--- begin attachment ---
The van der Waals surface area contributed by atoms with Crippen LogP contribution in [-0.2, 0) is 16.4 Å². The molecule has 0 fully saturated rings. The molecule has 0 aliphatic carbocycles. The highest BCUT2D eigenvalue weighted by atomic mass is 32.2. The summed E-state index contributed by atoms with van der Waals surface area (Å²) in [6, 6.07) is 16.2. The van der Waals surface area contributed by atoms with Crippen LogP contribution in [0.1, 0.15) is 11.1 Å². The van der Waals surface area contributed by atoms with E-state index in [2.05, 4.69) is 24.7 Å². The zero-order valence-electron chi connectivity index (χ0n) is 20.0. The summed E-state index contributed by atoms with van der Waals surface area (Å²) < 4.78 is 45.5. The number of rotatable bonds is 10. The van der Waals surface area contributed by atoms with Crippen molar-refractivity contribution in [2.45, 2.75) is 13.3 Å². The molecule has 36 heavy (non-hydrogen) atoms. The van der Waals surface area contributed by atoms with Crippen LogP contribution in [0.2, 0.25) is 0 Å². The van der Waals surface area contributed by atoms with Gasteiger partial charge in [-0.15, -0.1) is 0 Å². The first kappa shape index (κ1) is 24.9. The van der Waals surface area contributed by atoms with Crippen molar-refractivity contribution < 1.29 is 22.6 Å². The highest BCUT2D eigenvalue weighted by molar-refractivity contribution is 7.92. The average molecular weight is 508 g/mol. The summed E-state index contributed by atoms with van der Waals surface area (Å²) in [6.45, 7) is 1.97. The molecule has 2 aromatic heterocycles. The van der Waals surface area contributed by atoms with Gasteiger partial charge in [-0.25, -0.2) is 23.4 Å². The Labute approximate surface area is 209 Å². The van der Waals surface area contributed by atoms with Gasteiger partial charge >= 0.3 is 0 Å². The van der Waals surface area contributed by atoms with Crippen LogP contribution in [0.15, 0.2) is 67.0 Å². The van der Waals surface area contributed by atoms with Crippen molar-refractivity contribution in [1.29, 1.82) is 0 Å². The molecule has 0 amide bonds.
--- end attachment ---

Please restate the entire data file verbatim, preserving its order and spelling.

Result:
The van der Waals surface area contributed by atoms with Crippen LogP contribution in [-0.2, 0) is 16.4 Å². The molecule has 0 fully saturated rings. The molecule has 0 aliphatic carbocycles. The highest BCUT2D eigenvalue weighted by atomic mass is 32.2. The summed E-state index contributed by atoms with van der Waals surface area (Å²) in [6, 6.07) is 16.2. The van der Waals surface area contributed by atoms with Crippen LogP contribution in [0.1, 0.15) is 11.1 Å². The van der Waals surface area contributed by atoms with E-state index in [2.05, 4.69) is 24.7 Å². The zero-order valence-electron chi connectivity index (χ0n) is 20.0. The summed E-state index contributed by atoms with van der Waals surface area (Å²) < 4.78 is 45.5. The number of rotatable bonds is 10. The van der Waals surface area contributed by atoms with Crippen molar-refractivity contribution in [2.45, 2.75) is 13.3 Å². The molecule has 36 heavy (non-hydrogen) atoms. The van der Waals surface area contributed by atoms with Crippen LogP contribution in [0.2, 0.25) is 0 Å². The van der Waals surface area contributed by atoms with Gasteiger partial charge in [-0.15, -0.1) is 0 Å². The first kappa shape index (κ1) is 24.9. The van der Waals surface area contributed by atoms with Crippen molar-refractivity contribution < 1.29 is 22.6 Å². The highest BCUT2D eigenvalue weighted by molar-refractivity contribution is 7.92. The average molecular weight is 508 g/mol. The summed E-state index contributed by atoms with van der Waals surface area (Å²) in [6.45, 7) is 1.97. The molecule has 2 aromatic heterocycles. The van der Waals surface area contributed by atoms with Gasteiger partial charge in [-0.25, -0.2) is 23.4 Å². The Labute approximate surface area is 209 Å². The van der Waals surface area contributed by atoms with Gasteiger partial charge >= 0.3 is 0 Å². The van der Waals surface area contributed by atoms with Crippen LogP contribution in [0.15, 0.2) is 67.0 Å². The van der Waals surface area contributed by atoms with Crippen molar-refractivity contribution in [1.29, 1.82) is 0 Å². The molecule has 0 amide bonds.